UNLV-Bakersfield

Eastern Illinois announces the addition of well-traveled guard Reggie Smith

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The current climate of college basketball when it comes to transfers isn’t the most stable one, as more than 400 players have decided to switch schools.

One of those is Reggie Smith, who originally began his college career at Marquette before moving on to UNLV.

After sitting out one year in Las Vegas and playing 20 games last season, the Chicago native decided that UNLV wasn’t the best place for him.

Smith will now attend Eastern Illinois, where he will have two years of eligibility remaining after sitting out the 2012-13 campaign.

“Reggie has played at the highest level of college basketball,” said head coach Jay Spoonhour in a statement released by the school.

“He is an explosive player who will give our team some real speed and athleticism at the guard.”

In 20 games for UNLV last season Smith averaged six minutes and 2.5 points per game, shooting 40.5% from the field and 47.1% from beyond the arc.

An all-state selection in both his junior and senior seasons of high school basketball, Smith hasn’t been able to find consistent playing time at either of his first two stops.

That shouldn’t be an issue at EIU, where Spoonhour is beginning his first season at the helm after spending the last three seasons as head coach at Moberly Area Community College.

EIU finished 12-17 last season, winning just five games in OVC play and finishing tenth in the conference standings.

With the addition of Belmont and the OVC going to divisional play (EIU is in the West, which also includes Austin Peay, Murray State, SIU-Edwardsville, Southeast Missouri State and Tennessee-Martin), Eastern Illinois needed talent especially with two of their top three scorers leaving the program.

If Smith can remain satisfied with his role the Panthers should be able to reap the benefits in 2013-14.

Raphielle is also the assistant editor at CollegeHoops.net and can be followed on Twitter at @raphiellej.

Ellis, Lucas lead No. 6 Kansas past No. 10 West Virginia

Kansas forward Landen Lucas (33) blocks a shot by West Virginia guard Tarik Phillip (12) during the first half of an NCAA college basketball game in Lawrence, Kan., Tuesday, Feb. 9, 2016. (AP Photo/Orlin Wagner)
AP Photo/Orlin Wagner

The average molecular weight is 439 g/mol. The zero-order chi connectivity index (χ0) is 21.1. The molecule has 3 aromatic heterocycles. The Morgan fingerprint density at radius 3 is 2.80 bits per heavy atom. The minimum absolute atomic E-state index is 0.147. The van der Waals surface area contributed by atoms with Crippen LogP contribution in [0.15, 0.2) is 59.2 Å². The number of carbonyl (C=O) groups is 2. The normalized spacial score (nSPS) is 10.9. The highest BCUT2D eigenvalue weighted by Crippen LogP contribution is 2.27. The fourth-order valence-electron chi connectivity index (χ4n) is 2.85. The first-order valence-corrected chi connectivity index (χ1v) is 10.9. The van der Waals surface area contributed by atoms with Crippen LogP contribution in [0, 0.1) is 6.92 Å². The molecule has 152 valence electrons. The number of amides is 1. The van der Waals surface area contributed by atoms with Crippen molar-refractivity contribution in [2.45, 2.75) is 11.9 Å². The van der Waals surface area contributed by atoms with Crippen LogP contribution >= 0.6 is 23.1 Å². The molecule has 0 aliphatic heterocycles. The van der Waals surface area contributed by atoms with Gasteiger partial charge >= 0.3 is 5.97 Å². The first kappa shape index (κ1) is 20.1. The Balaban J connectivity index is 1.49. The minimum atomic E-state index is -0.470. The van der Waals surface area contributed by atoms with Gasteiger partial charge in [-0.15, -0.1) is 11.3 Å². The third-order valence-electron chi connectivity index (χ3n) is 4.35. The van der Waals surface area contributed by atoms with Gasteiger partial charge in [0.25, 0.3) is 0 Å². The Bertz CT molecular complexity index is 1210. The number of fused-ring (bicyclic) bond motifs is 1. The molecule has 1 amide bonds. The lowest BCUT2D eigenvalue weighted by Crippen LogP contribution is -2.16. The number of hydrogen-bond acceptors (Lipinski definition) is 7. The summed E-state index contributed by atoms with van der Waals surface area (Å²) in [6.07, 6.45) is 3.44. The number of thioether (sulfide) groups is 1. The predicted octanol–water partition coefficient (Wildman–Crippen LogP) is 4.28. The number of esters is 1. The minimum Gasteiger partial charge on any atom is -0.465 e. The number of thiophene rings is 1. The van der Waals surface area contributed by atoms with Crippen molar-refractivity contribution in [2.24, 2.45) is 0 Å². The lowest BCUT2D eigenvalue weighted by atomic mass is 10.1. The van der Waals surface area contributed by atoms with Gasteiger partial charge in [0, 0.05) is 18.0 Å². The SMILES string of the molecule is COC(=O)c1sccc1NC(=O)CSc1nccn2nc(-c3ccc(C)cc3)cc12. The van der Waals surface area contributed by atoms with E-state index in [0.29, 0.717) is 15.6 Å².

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In the first meeting between No. 10 West Virginia and No. 6 Kansas, the Mountaineers dominated in their 74-63 win in Morgantown. Bob Huggins’ “Press Virginia” attack forced 22 Kansas turnovers, with the Jayhawks playing far too fast and loose with the basketball while also getting out-toughed by the Mountaineers. In the rematch Kansas (20-4, 8-3 Big 12) looked far better equipped to deal with West Virginia in both of those areas, winning by the final score of 75-65.

Kansas committed 15 turnovers, with Devonte’ Graham responsible for five of them, but they did not allow West Virginia (19-4, 8-3) to use those chances to kickstart their offense. The Mountaineers scored 13 points (one fewer than Kansas, which took advantage of ten WVU miscues) off of those turnovers and did not register a single fast break points. Having to play in the half-court more than they would have liked, West Virginia could not execute at the level they did in beating Baylor Saturday.

As a result Bob Huggins’ team shot 37.3 percent from the field and 5-for-20 from beyond the arc. The Mountaineers have shown signs of being able to win games in which they don’t force a high turnover count, but that wasn’t the case at Allen Fieldhouse.

If not for West Virginia grabbing better than 34 percent of their misses and scoring 14 second-chance points, the margin is likely even greater than the ten-point outcome due to the contract in offensive execution. Kansas pushed the ball early, getting out to an 8-0 lead, and as the game wore on the Jayhawks were much better in finding quality shot opportunities. Bill Self’s team shot 56.1 percent from the field with Perry Ellis scoring 21 points to lead five Jayhawks in double figures.

The tandem of Ellis and Landen Lucas, who grabbed a game-high 16 rebounds, won the battle against a WVU front court missing the suspended Jonathan Holton. Devin Williams, who went for 17 and 12 in the first meeting, finished the rematch with a respectable 14-point, nine-rebound effort but he didn’t get much help in the post from the likes of Elijah Macon and Nathan Adrian.

After having Self question their toughness in a home win over Kansas State six days ago, the Jayhawks have responded with wins over TCU and West Virginia. Obviously it’s tough to read too much into beating the Horned Frogs, because even with that game being in Fort Worth it’s one Kansas was expected to handle with ease. The Mountaineers posed a different, and far more rigorous test, and Kansas got the job done.

As a result the Jayhawks have brought West Virginia back to the pack in the Big 12 title race, making Saturday’s game at No. 3 Oklahoma even bigger than it already was.

VIDEO: North Carolina head coach Roy Williams collapses on sideline

Roy Williams
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North Carolina head coach Roy Williams collapsed during the second half of No. 2 North Carolina’s visit to Boston College on Tuesday night:

Roy Williams has dealt with vertigo in the past; it’s not abnormal for him to collapse on the sideline during games, and given that his team is currently losing to Boston College, it’s understandable that he may have screamed himself dizzy.

He had to be helped off the floor:

It does appear that this isn’t something serious, according to a North Carolina release, that said Williams is “doing OK”.